Purcellville Town Council Moves Forward On Annexation

In the face of continuing opposition from neighbors, a divided Purcellville Town Council voted Tuesday to consider an annexation request by a developer planning a mixed-use entertain complex.

The 50-acre Purcellville Crossroads property on the west side of Rt. 287 on the town’s northern edge is planned by developer Bradford Kline’s Pleasants Kline-Loudoun LLC to become a mixed-use, residential-commercial complex with a hotel, 74 single-family homes, indoor/outdoor recreational venues, restaurants and retail space.

The council voted 4-3 to send the annexation request to the Loudoun Board of Supervisors for consideration. Councilmen Doug McCollum, Patrick McConville, Vice Mayor Ben Packard and Councilwoman Joan Lehr supported allowing the request to be evaluated in more detail. Mayor Kwasi Fraser, Councilwoman Karen Jimmerson and Councilman John Nave voted to stop the application.

Residents of the Wright Farm subdivision north of the property oppose the development plans and the annexation. They object to the scale of the project, utility concerns and the increased traffic it would bring.

After talks with residents, Kline earlier dropped plans for a county park-and-ride lot, moved the location planned for the recreational facilities and eliminated plans for townhouses.

Purcellville Crossroads

During Tuesday’s council meeting, speakers opposed any move to proceed with the annexation process, noting from the beginning they have called on Kline to develop the parcel under its by-right residential zoning.

“Think about the impact on us,” said resident Christopher Braganza, who warned the traffic impacts of the project had been under reported.

Wright Farm resident Lydia Clarke said there were still too many unanswered questions. “This should give you pause. The impact to us will be huge,” she said. “You can’t grow your way out of debt.”

Matt Parse said he was concerned about the impact the project would have on existing town businesses and on surrounding home prices. “You’re financially impacting us, our properties’ values will decrease,” he said, calling the annexation “absurd.”

Councilwoman Lehr told the crowd that the development plans have a long way to go. All the council is doing at this stage is to “ask the county what their opinion is on this piece of land,” she said.

Councilman McConville was asked by Clarke to recuse himself from any deliberations. He worked for Bowman Consultants, Kline’s engineering consultant for the project. He repeated his position that he would not personally do any work for Bowman within the town or on the Crossroads annexation.  He previously consulted with the Loudoun Commonwealth Attorney’s Office and the county attorney’s office to review potential conflicts. “I am confident in my ability to participate fairly and objectively. I will participate in the discussion and decision,” he said, noting the huge impact of the development to the town itself.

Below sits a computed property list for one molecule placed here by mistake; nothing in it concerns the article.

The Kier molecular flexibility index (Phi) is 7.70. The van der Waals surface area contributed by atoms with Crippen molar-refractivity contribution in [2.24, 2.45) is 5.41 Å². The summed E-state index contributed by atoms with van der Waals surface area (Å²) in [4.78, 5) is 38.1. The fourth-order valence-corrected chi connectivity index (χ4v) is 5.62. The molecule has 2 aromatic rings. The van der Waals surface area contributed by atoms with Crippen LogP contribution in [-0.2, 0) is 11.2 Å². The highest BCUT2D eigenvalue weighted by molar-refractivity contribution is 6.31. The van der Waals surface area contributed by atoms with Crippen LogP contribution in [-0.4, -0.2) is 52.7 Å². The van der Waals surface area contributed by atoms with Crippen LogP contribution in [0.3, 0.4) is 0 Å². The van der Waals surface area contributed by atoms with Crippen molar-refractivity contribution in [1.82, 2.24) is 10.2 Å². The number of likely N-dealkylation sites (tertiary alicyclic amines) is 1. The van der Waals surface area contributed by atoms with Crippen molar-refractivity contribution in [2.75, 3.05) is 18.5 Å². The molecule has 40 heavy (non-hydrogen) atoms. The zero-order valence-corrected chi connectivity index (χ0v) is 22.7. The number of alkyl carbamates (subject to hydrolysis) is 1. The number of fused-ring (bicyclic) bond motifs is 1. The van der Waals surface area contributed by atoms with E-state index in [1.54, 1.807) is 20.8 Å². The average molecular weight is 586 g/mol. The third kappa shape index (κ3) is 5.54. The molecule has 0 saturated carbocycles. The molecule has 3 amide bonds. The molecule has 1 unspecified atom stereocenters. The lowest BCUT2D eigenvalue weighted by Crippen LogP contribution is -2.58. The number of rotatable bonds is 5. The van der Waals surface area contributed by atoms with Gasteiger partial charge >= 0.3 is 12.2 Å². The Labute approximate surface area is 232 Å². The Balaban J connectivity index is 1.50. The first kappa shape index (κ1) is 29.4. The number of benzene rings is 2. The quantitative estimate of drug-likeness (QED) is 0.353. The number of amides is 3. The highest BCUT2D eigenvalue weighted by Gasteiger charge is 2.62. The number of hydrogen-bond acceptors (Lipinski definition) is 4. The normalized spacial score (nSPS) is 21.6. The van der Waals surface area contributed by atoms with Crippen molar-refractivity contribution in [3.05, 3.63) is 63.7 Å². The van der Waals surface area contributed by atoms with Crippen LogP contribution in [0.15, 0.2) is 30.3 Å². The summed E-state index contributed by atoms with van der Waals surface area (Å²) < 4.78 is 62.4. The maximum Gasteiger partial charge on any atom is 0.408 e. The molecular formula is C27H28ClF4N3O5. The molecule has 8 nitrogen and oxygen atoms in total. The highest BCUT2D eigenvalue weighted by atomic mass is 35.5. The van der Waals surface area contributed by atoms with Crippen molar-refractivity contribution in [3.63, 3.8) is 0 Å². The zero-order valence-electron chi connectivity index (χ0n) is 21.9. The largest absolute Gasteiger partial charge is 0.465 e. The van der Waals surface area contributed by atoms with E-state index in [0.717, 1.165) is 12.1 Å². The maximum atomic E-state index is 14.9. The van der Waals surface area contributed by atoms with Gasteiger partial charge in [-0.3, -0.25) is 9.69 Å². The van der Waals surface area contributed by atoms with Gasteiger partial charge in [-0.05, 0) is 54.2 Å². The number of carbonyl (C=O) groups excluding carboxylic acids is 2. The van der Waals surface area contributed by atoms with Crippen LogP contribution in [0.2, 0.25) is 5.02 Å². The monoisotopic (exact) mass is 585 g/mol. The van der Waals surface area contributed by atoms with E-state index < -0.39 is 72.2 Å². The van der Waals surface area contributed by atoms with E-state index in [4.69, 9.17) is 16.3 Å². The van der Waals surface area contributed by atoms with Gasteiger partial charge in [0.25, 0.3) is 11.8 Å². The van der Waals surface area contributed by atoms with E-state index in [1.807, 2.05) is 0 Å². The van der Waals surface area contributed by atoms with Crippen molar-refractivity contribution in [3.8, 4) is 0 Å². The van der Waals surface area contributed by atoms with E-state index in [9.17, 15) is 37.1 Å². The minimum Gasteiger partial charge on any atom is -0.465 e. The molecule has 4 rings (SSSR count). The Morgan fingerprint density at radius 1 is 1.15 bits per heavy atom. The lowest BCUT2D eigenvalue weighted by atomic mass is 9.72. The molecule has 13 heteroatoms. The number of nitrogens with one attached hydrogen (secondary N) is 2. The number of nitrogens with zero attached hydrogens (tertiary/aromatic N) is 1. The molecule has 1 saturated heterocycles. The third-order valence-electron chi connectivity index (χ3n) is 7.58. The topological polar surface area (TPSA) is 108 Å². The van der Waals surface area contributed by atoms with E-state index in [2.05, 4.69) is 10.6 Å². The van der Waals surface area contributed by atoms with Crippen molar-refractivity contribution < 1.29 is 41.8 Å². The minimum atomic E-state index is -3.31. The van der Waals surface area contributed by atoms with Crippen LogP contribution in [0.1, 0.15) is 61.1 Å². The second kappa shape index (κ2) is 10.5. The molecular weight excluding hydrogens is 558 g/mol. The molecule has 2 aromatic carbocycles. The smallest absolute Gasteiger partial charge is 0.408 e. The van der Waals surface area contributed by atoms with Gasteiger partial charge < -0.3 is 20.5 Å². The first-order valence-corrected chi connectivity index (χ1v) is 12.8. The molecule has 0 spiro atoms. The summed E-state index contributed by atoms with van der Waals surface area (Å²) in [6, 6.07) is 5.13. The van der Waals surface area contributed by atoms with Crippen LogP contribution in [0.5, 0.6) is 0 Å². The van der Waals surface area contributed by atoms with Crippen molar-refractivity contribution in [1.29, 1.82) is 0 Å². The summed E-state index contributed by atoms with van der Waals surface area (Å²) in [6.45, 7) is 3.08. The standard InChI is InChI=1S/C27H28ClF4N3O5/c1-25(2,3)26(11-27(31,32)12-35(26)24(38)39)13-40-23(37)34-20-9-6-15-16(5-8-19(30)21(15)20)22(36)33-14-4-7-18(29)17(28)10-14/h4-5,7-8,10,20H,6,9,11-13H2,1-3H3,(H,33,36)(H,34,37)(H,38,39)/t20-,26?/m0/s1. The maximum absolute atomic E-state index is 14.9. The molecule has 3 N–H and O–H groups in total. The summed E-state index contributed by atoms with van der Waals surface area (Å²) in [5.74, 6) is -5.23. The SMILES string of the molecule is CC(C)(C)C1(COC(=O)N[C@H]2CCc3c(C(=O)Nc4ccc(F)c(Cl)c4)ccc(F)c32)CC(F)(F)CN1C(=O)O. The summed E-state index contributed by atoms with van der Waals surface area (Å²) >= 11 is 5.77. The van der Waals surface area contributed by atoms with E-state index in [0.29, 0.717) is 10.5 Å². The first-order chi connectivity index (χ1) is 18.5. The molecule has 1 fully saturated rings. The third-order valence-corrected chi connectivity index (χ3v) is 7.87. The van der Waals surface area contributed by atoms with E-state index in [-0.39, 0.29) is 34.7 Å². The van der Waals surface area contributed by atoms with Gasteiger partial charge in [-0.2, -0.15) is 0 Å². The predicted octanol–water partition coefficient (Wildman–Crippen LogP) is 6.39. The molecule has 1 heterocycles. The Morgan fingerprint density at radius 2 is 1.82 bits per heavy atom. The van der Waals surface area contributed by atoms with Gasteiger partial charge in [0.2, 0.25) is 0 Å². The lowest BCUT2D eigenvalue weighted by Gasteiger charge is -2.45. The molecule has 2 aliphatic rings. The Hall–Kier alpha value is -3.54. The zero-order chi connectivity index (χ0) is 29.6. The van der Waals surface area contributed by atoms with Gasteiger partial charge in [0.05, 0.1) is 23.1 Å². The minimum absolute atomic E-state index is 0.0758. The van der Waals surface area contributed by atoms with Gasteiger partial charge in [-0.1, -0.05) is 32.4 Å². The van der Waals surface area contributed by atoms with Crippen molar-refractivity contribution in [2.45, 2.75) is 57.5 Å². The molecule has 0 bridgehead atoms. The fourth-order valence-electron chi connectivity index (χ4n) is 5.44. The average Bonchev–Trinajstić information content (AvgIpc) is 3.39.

Prior to the vote, Fraser assured the audience the decision “would not be made lightly—whatever the outcome.”

In opposing the annexation, Nave questioned the town staff’s estimates of projected revenues, saying too much was unknown about the development. “What if the taxes, fees and tap fees are not what we expect?” he said.

His most impassioned plea concerned Wright Farm residents.

“Look at the human costs, there will be dire impacts,” he said. “This would be the beginning of the end of Purcellville, as I see it.”

Nave also said, “I’m pro business. I’m not against annexation, but this is not the right fit for me.”

Lehr said without annexation, the development plans could be considered by the Board of Supervisors rather than the Town Council. “Then we get the traffic; we have no control, no remuneration. We’ve got to have some control,” she said.

Packard said his main responsibility was to the citizens of Purcellville, and to have an open discussion with county leaders—who might, or might not, support annexation.

“All it does is [let us] have a discussion with the county,” McCollum said, adding that he felt the town should control its borders and manage its growth.

Jimmerson said the council process was backward.

“Typically we say what we want. We should know what we want [there],” she said.

Jimmerson said the land would not see large-scale development without access to town utilities. “By not annexing, you do control,” she said.

She raised concerns that existing businesses could be hurt by the new development. Frazer painted a scenario of vacant storefronts and a dormant town. The majority of Purcellville residents “do not support growth that is not consistent with the character of the town,” Frazer said.

If both town and county agree to annex the property, the next step would be for Kline to file a rezoning application—at which point all the issues raised over the past year would be considered.

Contact Margaret Morton at mmorton@loudounnow.com.

2 thoughts on “Purcellville Town Council Moves Forward On Annexation

  • 2015-12-11 at 10:29 am

    Why is it we never have the infrastructure built before development is built. Build the roads and interchange at 7 and 287 to handle the traffic first then the development. That area is congested now add the commercial factor and it will only get worse plus someone will demand a light at the turn in which will cause traffic to back down 287. Another question is the Purcellville water system and the ability to handle more commercial development. In dry years there are always water restrictions on residents. How will commercial businesses handle that problem? It not like LW available.

  • 2015-12-15 at 4:25 pm

    “Then we get the traffic; we have no control, no remuneration. We’ve got to have some control,”, said two-faced Joan Lehr, as she readied herself to vote ‘yay’ in favor of completing the sale of the town to developers.

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